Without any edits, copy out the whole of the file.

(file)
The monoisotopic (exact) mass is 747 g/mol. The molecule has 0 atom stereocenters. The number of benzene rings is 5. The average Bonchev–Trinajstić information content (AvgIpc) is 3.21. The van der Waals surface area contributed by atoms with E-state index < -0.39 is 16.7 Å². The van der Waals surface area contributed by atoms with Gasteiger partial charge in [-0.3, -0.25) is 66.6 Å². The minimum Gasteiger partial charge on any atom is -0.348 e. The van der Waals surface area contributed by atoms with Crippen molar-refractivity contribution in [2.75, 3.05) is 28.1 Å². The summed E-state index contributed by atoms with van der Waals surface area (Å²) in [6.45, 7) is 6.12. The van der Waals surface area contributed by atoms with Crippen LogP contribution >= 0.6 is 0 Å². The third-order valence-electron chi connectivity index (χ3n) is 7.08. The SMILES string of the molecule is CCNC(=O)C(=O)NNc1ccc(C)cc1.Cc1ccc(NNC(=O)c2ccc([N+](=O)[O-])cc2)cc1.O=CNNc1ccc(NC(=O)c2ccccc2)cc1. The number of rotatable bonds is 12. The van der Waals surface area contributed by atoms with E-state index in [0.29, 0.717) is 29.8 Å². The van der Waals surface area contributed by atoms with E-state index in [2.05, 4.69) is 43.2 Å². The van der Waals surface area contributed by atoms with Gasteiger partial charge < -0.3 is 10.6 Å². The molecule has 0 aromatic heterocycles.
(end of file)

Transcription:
The monoisotopic (exact) mass is 747 g/mol. The molecule has 0 atom stereocenters. The number of benzene rings is 5. The average Bonchev–Trinajstić information content (AvgIpc) is 3.21. The van der Waals surface area contributed by atoms with E-state index < -0.39 is 16.7 Å². The van der Waals surface area contributed by atoms with Gasteiger partial charge in [-0.3, -0.25) is 66.6 Å². The minimum Gasteiger partial charge on any atom is -0.348 e. The van der Waals surface area contributed by atoms with Crippen molar-refractivity contribution in [2.75, 3.05) is 28.1 Å². The summed E-state index contributed by atoms with van der Waals surface area (Å²) in [6.45, 7) is 6.12. The van der Waals surface area contributed by atoms with Crippen LogP contribution >= 0.6 is 0 Å². The third-order valence-electron chi connectivity index (χ3n) is 7.08. The SMILES string of the molecule is CCNC(=O)C(=O)NNc1ccc(C)cc1.Cc1ccc(NNC(=O)c2ccc([N+](=O)[O-])cc2)cc1.O=CNNc1ccc(NC(=O)c2ccccc2)cc1. The number of rotatable bonds is 12. The van der Waals surface area contributed by atoms with E-state index in [0.29, 0.717) is 29.8 Å². The van der Waals surface area contributed by atoms with E-state index in [2.05, 4.69) is 43.2 Å². The van der Waals surface area contributed by atoms with Gasteiger partial charge < -0.3 is 10.6 Å². The molecule has 0 aromatic heterocycles.